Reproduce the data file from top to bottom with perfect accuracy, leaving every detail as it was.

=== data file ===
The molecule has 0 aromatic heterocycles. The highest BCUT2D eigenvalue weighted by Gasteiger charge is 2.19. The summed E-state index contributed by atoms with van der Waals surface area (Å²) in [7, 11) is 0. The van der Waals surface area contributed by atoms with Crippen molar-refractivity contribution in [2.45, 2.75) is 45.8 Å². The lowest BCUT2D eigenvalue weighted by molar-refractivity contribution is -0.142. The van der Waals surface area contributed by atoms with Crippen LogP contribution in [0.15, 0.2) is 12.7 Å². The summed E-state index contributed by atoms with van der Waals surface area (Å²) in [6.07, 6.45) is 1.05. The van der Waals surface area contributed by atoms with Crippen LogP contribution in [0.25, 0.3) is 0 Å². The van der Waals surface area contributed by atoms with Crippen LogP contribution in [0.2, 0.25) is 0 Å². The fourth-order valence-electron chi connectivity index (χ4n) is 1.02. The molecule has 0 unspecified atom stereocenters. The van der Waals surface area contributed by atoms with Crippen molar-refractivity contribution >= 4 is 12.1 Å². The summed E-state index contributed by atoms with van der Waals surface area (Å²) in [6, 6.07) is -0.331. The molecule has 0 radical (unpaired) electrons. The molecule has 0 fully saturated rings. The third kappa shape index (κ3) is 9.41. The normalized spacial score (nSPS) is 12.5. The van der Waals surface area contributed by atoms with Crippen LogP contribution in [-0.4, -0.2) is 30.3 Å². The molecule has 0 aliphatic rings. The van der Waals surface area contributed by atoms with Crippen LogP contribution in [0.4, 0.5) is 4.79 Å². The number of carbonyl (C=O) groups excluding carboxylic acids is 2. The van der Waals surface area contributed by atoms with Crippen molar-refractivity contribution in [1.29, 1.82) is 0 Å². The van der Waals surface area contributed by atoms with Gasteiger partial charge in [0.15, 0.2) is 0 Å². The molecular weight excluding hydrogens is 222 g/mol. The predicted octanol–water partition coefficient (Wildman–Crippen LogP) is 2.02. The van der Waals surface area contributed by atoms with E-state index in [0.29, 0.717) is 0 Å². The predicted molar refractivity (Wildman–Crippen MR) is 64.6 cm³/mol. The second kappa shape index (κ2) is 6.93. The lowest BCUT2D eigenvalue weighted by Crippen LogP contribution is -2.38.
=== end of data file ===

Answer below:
The molecule has 0 aromatic heterocycles. The highest BCUT2D eigenvalue weighted by Gasteiger charge is 2.19. The summed E-state index contributed by atoms with van der Waals surface area (Å²) in [7, 11) is 0. The van der Waals surface area contributed by atoms with Crippen molar-refractivity contribution in [2.45, 2.75) is 45.8 Å². The lowest BCUT2D eigenvalue weighted by molar-refractivity contribution is -0.142. The van der Waals surface area contributed by atoms with Crippen LogP contribution in [0.15, 0.2) is 12.7 Å². The summed E-state index contributed by atoms with van der Waals surface area (Å²) in [6.07, 6.45) is 1.05. The van der Waals surface area contributed by atoms with Crippen LogP contribution in [0.25, 0.3) is 0 Å². The van der Waals surface area contributed by atoms with Crippen LogP contribution in [0.2, 0.25) is 0 Å². The fourth-order valence-electron chi connectivity index (χ4n) is 1.02. The molecule has 0 unspecified atom stereocenters. The van der Waals surface area contributed by atoms with Crippen molar-refractivity contribution >= 4 is 12.1 Å². The summed E-state index contributed by atoms with van der Waals surface area (Å²) in [6, 6.07) is -0.331. The molecule has 0 radical (unpaired) electrons. The molecule has 0 fully saturated rings. The third kappa shape index (κ3) is 9.41. The normalized spacial score (nSPS) is 12.5. The van der Waals surface area contributed by atoms with Crippen LogP contribution in [-0.4, -0.2) is 30.3 Å². The molecule has 0 aliphatic rings. The van der Waals surface area contributed by atoms with Crippen LogP contribution in [0.4, 0.5) is 4.79 Å². The number of carbonyl (C=O) groups excluding carboxylic acids is 2. The van der Waals surface area contributed by atoms with Crippen molar-refractivity contribution in [1.29, 1.82) is 0 Å². The van der Waals surface area contributed by atoms with Gasteiger partial charge in [0.15, 0.2) is 0 Å². The molecular weight excluding hydrogens is 222 g/mol. The predicted octanol–water partition coefficient (Wildman–Crippen LogP) is 2.02. The van der Waals surface area contributed by atoms with E-state index in [0.29, 0.717) is 0 Å². The predicted molar refractivity (Wildman–Crippen MR) is 64.6 cm³/mol. The second kappa shape index (κ2) is 6.93. The lowest BCUT2D eigenvalue weighted by Crippen LogP contribution is -2.38.